April 2011
Volume 52, Issue 14
ARVO Annual Meeting Abstract  |   April 2011
Visual and Anatomic Outcomes with Pars Plana Vitrectomy for Non-Clearing Vitreous Hemorrhage
Author Affiliations & Notes
  • Matthew A. Cunningham
    Ophthalmology, Cullen Eye Inst, Baylor Coll of Med, Houston, Texas
  • Brian Chan Kai
    Ophthalmology, Cullen Eye Inst, Baylor Coll of Med, Houston, Texas
  • Petros E. Carvounis
    Ophthalmology, Cullen Eye Inst, Baylor Coll of Med, Houston, Texas
  • Footnotes
    Commercial Relationships  Matthew A. Cunningham, None; Brian Chan Kai, None; Petros E. Carvounis, None
  • Footnotes
    Support  None
Investigative Ophthalmology & Visual Science April 2011, Vol.52, 6121. doi:
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      Matthew A. Cunningham, Brian Chan Kai, Petros E. Carvounis; Visual and Anatomic Outcomes with Pars Plana Vitrectomy for Non-Clearing Vitreous Hemorrhage. Invest. Ophthalmol. Vis. Sci. 2011;52(14):6121.

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      © ARVO (1962-2015); The Authors (2016-present)

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Purpose: : Vitreous hemorrhage (VH) may fail to spontaneously resolve within 3 months and while present may result in severe visual impairment. Non-clearing vitreous hemorrhage (NCVH) is a common indication for a pars plana vitrectomy.The purpose of this study is to determine the outcomes of patients who underwent vitrectomy for NCVH over a 2 year period. Also, to evaluate surgical complications and recurrence rates of VH after surgical intervention, with various vitrectomy systems utilized.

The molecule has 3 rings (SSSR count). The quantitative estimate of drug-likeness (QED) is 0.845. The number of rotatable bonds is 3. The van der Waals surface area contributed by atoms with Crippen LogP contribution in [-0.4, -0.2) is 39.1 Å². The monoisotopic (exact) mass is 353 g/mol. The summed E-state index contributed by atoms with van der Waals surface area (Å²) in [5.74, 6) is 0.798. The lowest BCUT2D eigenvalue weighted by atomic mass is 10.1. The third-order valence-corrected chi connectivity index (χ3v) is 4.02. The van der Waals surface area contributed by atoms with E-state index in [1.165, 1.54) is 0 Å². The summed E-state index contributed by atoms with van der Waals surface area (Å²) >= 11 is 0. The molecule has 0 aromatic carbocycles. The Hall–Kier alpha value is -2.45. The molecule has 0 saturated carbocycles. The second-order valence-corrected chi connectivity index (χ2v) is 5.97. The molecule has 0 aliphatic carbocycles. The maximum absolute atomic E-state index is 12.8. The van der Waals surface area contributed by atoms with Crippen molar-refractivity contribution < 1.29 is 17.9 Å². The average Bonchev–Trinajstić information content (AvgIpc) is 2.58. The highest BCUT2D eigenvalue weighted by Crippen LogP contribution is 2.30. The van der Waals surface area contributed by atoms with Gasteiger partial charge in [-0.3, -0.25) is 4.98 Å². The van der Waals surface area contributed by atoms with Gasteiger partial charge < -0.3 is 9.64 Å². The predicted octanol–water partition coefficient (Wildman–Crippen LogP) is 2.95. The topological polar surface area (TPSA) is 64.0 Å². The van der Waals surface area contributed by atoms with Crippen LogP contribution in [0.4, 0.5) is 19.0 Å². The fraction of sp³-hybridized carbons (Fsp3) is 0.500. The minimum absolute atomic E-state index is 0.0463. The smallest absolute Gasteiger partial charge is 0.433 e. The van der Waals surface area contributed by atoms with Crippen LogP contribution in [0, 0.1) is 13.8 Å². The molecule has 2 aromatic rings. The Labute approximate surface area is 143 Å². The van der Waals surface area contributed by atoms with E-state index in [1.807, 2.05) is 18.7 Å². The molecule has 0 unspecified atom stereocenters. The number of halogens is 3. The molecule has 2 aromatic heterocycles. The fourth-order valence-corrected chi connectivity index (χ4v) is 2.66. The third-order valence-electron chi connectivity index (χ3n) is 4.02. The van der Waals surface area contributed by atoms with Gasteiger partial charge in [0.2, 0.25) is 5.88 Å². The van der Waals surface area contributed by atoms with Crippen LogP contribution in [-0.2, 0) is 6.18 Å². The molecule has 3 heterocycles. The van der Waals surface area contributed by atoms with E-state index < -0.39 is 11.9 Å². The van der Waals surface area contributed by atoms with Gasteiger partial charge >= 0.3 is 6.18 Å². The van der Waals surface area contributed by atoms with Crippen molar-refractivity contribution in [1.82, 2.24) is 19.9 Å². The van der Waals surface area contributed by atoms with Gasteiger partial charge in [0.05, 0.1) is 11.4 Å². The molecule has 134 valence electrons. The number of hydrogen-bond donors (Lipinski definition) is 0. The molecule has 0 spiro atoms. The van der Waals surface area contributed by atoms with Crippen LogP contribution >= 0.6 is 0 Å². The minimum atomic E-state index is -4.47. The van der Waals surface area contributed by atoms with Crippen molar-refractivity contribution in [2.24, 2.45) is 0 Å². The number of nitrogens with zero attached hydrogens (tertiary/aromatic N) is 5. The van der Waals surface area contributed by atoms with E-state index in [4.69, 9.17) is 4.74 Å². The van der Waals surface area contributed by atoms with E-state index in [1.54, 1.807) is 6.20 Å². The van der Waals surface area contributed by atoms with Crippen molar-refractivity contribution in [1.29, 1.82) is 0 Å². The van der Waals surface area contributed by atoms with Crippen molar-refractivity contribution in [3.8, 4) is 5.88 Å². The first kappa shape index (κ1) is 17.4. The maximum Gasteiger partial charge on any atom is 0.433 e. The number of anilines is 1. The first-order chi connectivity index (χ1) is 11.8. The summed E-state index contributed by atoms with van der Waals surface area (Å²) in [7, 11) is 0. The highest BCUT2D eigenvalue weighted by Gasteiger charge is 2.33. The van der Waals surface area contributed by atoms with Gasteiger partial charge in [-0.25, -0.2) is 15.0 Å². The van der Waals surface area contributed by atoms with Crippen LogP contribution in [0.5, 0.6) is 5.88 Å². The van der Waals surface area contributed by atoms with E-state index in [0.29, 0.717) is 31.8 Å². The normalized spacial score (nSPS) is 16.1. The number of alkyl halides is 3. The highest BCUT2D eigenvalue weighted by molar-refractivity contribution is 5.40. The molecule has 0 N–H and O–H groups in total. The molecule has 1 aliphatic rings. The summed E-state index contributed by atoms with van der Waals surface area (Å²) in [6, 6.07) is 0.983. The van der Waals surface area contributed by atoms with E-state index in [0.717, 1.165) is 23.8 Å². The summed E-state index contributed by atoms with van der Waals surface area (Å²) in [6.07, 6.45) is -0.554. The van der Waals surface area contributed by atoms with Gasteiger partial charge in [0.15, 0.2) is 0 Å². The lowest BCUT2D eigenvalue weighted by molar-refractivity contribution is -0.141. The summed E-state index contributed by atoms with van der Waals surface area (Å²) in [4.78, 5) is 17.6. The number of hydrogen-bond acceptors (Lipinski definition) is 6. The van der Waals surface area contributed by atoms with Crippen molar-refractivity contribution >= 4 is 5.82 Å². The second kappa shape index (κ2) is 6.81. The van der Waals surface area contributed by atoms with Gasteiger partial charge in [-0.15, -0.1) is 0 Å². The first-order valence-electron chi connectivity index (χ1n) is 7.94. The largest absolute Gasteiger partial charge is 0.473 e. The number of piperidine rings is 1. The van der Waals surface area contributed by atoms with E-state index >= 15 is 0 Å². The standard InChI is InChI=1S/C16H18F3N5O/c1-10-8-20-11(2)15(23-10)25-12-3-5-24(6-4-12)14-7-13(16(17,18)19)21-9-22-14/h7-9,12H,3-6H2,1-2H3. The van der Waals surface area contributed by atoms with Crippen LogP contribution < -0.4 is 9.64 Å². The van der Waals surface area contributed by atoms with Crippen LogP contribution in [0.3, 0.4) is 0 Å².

Methods: : Included were patients who underwent pars plana vitrectomy due to NCVH at a single institution from August 2007 to December 2009 by the vitreoretinal service. The primary outcome measure was the change in visual acuity (VA). Secondary outcome measures included the rate of VH recurrence, rate of surgical complications, and anatomic success. Exclusion criteria included follow-up less than 6 months.

Results: : Forty-seven patients (46 males, 1 female; mean age, 61.4 years [range 44-87]) met the inclusion criteria. Diagnoses included NCVH secondary to proliferative diabetic retinopathy (37 patients), retinal vascular occlusions (7), trauma (1), retinal tear (1), and macular degeneration (1). Mean post-operative follow-up of patients was 17 months (6-37 months). A 20-, 23-, and 25-gauge vitrectomy system was used in 11, 26, and 10 patients, respectively.Prior to vitrectomy, 6/47 patients had VA >/= 20/400 (mean logMAR of +0.98), while post-vitrectomy, 28/47 patients had VA >/= 20/400 (mean logMAR of +0.43). Snellen VA was improved in 35/47 patients, with 27 patients improving 2 lines or more. Recurrence of VH was seen in 5 patients (10.6%), 1 to 16 months after the vitrectomy (mean 7.8 months). Patients with recurrent VH demonstrated light perception to 2/200 VA at last examination. Surgical complications occurred in 2 patients (4.2%) - one patient had an iatrogenic retinal break while the other had a peripheral retinal tear leading to a rhegmatogenous retinal detachment. Thirty-three patients were pseudophakic, and 13 were phakic; one patient was aphakic. Five patients required additional vitreoretinal procedures to treat either tractional and/or rhegmatogenous retinal detachments or recurrent vitreous hemorrhage. At last follow-up examination, all patients except one displayed anatomical success.

Conclusions: : The use of vitrectomy in patients with non-clearing vitreous hemorrhage was effective in improving the visual acuity of most patients in this series. Recurrence of vitreous hemorrhage may occur and can require additional vitreoretinal surgery.

Keywords: vitreous • diabetic retinopathy • vitreoretinal surgery 

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